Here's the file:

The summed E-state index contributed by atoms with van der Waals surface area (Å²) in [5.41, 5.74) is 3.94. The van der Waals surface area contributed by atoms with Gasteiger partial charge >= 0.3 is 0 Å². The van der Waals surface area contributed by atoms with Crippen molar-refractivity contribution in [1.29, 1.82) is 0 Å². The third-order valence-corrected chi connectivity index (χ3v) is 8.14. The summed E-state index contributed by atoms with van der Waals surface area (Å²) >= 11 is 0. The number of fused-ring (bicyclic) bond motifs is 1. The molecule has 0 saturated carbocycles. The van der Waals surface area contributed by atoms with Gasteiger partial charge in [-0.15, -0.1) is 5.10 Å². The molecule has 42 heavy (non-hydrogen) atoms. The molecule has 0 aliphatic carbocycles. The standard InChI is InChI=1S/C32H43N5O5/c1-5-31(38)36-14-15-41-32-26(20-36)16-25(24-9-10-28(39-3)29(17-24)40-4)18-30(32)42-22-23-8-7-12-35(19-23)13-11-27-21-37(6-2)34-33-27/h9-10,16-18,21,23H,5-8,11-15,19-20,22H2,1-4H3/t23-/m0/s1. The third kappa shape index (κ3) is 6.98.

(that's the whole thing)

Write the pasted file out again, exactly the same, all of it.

The summed E-state index contributed by atoms with van der Waals surface area (Å²) in [5.41, 5.74) is 3.94. The van der Waals surface area contributed by atoms with Gasteiger partial charge >= 0.3 is 0 Å². The van der Waals surface area contributed by atoms with Crippen molar-refractivity contribution in [1.29, 1.82) is 0 Å². The third-order valence-corrected chi connectivity index (χ3v) is 8.14. The summed E-state index contributed by atoms with van der Waals surface area (Å²) >= 11 is 0. The number of fused-ring (bicyclic) bond motifs is 1. The molecule has 0 saturated carbocycles. The van der Waals surface area contributed by atoms with Gasteiger partial charge in [-0.15, -0.1) is 5.10 Å². The molecule has 42 heavy (non-hydrogen) atoms. The molecule has 0 aliphatic carbocycles. The standard InChI is InChI=1S/C32H43N5O5/c1-5-31(38)36-14-15-41-32-26(20-36)16-25(24-9-10-28(39-3)29(17-24)40-4)18-30(32)42-22-23-8-7-12-35(19-23)13-11-27-21-37(6-2)34-33-27/h9-10,16-18,21,23H,5-8,11-15,19-20,22H2,1-4H3/t23-/m0/s1. The third kappa shape index (κ3) is 6.98.